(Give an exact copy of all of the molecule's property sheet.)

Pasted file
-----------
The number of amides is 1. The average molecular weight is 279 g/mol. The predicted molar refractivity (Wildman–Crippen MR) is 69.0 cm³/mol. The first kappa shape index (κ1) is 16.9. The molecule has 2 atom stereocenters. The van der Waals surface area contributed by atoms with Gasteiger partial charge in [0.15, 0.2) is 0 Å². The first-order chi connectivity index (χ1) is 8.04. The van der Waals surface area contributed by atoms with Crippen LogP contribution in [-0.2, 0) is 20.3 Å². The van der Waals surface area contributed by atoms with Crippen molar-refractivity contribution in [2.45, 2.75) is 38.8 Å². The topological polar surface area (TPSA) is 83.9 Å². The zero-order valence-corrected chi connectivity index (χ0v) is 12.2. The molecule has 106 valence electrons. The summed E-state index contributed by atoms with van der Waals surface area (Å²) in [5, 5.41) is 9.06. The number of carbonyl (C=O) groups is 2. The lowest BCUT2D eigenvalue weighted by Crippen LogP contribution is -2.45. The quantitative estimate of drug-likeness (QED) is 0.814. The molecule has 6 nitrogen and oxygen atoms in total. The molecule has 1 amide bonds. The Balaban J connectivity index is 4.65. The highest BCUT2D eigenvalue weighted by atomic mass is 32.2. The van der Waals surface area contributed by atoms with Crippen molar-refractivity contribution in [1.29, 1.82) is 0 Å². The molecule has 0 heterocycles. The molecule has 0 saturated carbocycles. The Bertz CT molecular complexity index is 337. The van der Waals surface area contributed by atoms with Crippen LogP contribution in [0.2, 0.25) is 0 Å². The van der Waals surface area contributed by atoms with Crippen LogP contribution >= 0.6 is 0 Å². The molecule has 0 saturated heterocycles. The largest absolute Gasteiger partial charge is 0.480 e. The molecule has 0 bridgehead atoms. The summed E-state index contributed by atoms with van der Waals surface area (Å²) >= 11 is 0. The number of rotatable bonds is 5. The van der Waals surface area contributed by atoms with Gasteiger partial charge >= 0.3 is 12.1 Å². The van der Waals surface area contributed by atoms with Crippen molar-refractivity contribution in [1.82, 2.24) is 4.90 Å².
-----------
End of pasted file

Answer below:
The number of amides is 1. The average molecular weight is 279 g/mol. The predicted molar refractivity (Wildman–Crippen MR) is 69.0 cm³/mol. The first kappa shape index (κ1) is 16.9. The molecule has 2 atom stereocenters. The van der Waals surface area contributed by atoms with Gasteiger partial charge in [0.15, 0.2) is 0 Å². The first-order chi connectivity index (χ1) is 8.04. The van der Waals surface area contributed by atoms with Crippen LogP contribution in [-0.2, 0) is 20.3 Å². The van der Waals surface area contributed by atoms with Crippen molar-refractivity contribution in [2.45, 2.75) is 38.8 Å². The topological polar surface area (TPSA) is 83.9 Å². The zero-order valence-corrected chi connectivity index (χ0v) is 12.2. The molecule has 106 valence electrons. The summed E-state index contributed by atoms with van der Waals surface area (Å²) in [5, 5.41) is 9.06. The number of carbonyl (C=O) groups is 2. The lowest BCUT2D eigenvalue weighted by Crippen LogP contribution is -2.45. The quantitative estimate of drug-likeness (QED) is 0.814. The molecule has 6 nitrogen and oxygen atoms in total. The molecule has 1 amide bonds. The Balaban J connectivity index is 4.65. The highest BCUT2D eigenvalue weighted by atomic mass is 32.2. The van der Waals surface area contributed by atoms with Crippen molar-refractivity contribution in [1.29, 1.82) is 0 Å². The molecule has 0 heterocycles. The molecule has 0 saturated carbocycles. The Bertz CT molecular complexity index is 337. The van der Waals surface area contributed by atoms with Crippen LogP contribution in [0.2, 0.25) is 0 Å². The van der Waals surface area contributed by atoms with Crippen LogP contribution >= 0.6 is 0 Å². The molecule has 0 saturated heterocycles. The largest absolute Gasteiger partial charge is 0.480 e. The molecule has 0 bridgehead atoms. The summed E-state index contributed by atoms with van der Waals surface area (Å²) >= 11 is 0. The number of rotatable bonds is 5. The van der Waals surface area contributed by atoms with Gasteiger partial charge >= 0.3 is 12.1 Å². The van der Waals surface area contributed by atoms with Crippen molar-refractivity contribution in [1.82, 2.24) is 4.90 Å².